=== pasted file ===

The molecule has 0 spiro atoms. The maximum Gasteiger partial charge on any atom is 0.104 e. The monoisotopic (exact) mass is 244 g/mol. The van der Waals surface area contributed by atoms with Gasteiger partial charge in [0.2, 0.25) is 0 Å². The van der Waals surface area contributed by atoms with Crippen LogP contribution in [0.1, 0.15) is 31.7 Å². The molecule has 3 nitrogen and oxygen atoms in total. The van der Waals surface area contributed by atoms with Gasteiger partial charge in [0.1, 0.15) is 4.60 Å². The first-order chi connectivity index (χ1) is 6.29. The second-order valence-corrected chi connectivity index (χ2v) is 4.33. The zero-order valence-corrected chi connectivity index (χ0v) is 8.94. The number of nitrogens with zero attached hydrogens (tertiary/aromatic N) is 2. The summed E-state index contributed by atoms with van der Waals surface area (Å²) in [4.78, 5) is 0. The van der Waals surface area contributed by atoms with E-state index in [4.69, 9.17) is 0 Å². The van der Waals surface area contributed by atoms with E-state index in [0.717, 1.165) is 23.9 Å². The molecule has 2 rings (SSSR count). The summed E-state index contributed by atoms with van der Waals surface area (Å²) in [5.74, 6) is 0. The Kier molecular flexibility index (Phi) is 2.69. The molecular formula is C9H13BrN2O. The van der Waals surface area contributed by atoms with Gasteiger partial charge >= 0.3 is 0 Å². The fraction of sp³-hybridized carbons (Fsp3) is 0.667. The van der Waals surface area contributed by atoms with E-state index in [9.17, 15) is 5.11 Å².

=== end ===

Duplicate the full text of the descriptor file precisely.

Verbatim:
The molecule has 0 spiro atoms. The maximum Gasteiger partial charge on any atom is 0.104 e. The monoisotopic (exact) mass is 244 g/mol. The van der Waals surface area contributed by atoms with Gasteiger partial charge in [0.2, 0.25) is 0 Å². The van der Waals surface area contributed by atoms with Crippen LogP contribution in [0.1, 0.15) is 31.7 Å². The molecule has 3 nitrogen and oxygen atoms in total. The van der Waals surface area contributed by atoms with Gasteiger partial charge in [0.1, 0.15) is 4.60 Å². The first-order chi connectivity index (χ1) is 6.29. The second-order valence-corrected chi connectivity index (χ2v) is 4.33. The zero-order valence-corrected chi connectivity index (χ0v) is 8.94. The number of nitrogens with zero attached hydrogens (tertiary/aromatic N) is 2. The summed E-state index contributed by atoms with van der Waals surface area (Å²) in [4.78, 5) is 0. The van der Waals surface area contributed by atoms with E-state index in [4.69, 9.17) is 0 Å². The van der Waals surface area contributed by atoms with E-state index in [0.717, 1.165) is 23.9 Å². The molecule has 2 rings (SSSR count). The summed E-state index contributed by atoms with van der Waals surface area (Å²) in [5.74, 6) is 0. The Kier molecular flexibility index (Phi) is 2.69. The molecular formula is C9H13BrN2O. The van der Waals surface area contributed by atoms with Gasteiger partial charge >= 0.3 is 0 Å². The fraction of sp³-hybridized carbons (Fsp3) is 0.667. The van der Waals surface area contributed by atoms with E-state index in [9.17, 15) is 5.11 Å².